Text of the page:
Wiley’s art and its depiction of former U.S. President Barack Obama stands as a testament not only to the legacy of Barack Obama in the consciousness of American history but also to the ideals and aspirations that we — as the people — in the United States can only hope to witness again in the role of the President.
An increasingly antagonistic political relationship stemming from the 1979 American hostage crisis has rendered American consciousness largely unresponsive and apparently uncaring towards the people of Iran.
More and more, the political environment of the United States has become concerned with symbols. In this environment, great questions of morality, justice, progress, and even philosophy are infused into national dialogue through symbology. Symbols appear on both sides of the political spectrum, emanating not only from the leaders in our democracy, but also the voices of the people. The symbols are not pictures or logos, nor insignias or crests; these symbols are the actions, the decisions, the conduct, and the ultimate successes and failures of our political system entirely.
On Monday, Oct. 9, Emmy-award winning actor, rapper, and activist Riz Ahmed came to Princeton to speak about his own South Asian and Muslim identities in the spheres of society and art. Ahmed broke ground for his performance in HBO’s “The Night Of” as not only the first South Asian man to win any Emmy at all for acting but also the first Muslim or Asian to win the award in this category.
On Sunday, Oct. 1, Curb Your Enthusiasm — the groundbreaking and widely acclaimed comedic television project of Larry David — returned to HBO after six years off the air. In 2011, after eight Curb seasons, many fans considered the show to be finished and never to return to television again. But Sunday saw the modern comedic staple return.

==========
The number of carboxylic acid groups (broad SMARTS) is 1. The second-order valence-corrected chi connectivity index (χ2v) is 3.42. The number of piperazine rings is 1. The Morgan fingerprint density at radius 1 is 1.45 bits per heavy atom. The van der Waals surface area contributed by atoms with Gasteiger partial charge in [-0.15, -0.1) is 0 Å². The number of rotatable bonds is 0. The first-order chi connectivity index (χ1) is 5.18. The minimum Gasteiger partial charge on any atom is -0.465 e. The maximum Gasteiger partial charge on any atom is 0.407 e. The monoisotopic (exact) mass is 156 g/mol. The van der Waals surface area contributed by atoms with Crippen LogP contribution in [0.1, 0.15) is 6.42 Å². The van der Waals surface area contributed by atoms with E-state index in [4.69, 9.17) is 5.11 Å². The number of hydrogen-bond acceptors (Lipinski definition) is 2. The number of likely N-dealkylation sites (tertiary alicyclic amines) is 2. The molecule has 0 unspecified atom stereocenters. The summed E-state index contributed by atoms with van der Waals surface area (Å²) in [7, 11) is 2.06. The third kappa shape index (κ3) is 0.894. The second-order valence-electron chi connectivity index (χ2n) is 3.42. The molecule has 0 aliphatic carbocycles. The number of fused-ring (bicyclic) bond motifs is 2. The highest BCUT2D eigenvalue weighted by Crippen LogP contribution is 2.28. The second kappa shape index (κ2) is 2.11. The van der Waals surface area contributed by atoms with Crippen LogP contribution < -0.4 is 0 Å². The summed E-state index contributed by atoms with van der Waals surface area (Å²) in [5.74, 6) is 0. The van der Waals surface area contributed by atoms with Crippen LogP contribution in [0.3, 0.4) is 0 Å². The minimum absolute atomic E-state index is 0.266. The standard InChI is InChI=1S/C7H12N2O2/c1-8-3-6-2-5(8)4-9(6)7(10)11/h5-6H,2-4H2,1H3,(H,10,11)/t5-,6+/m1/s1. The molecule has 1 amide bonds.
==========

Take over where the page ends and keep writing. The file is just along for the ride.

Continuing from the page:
Harvey hit every part of Houston. It didn’t discriminate based on race or class or political affiliation. In this way, the natural disaster eliminated the elements of our society that so often play a role in discussion and in our discourse. It equalized people, taking away semblances of difference and division. Everyone was hurt, and everyone is still hurting.
Darryl McDaniels ended one of his responses simply saying, “Art succeeds where politics and religion fail.” All forms of art carry a responsibility. Here at the University, we’re much removed from the South Bronx, but most of us are artists in some way or another. We don’t simply create art for the sake of art, but rather for the sake of something greater.
In light of this threat, we have to protect and defend the European Union as the unifying, effective, and powerful body that it truly is. Without it, Europe would surely be in a more disorderly state of affairs.
“The presidential seal of the United States flashes up on the screen, and for a second, it seems like an official message from the White House. We forget for a moment that it’s 11:30 p.m. on a Saturday night, and let our imaginations run wild.”
On Feb. 6, CNN aired a town hall debate between Senator Bernie Sanders and Senator Ted Cruz on the merits and drawbacks of the Affordable Care Act. CNN’s debate between Sanders and Cruz brought back something that I thought we had lost: respectful, substantive debate based on truth, defined ideology, and clear arguments.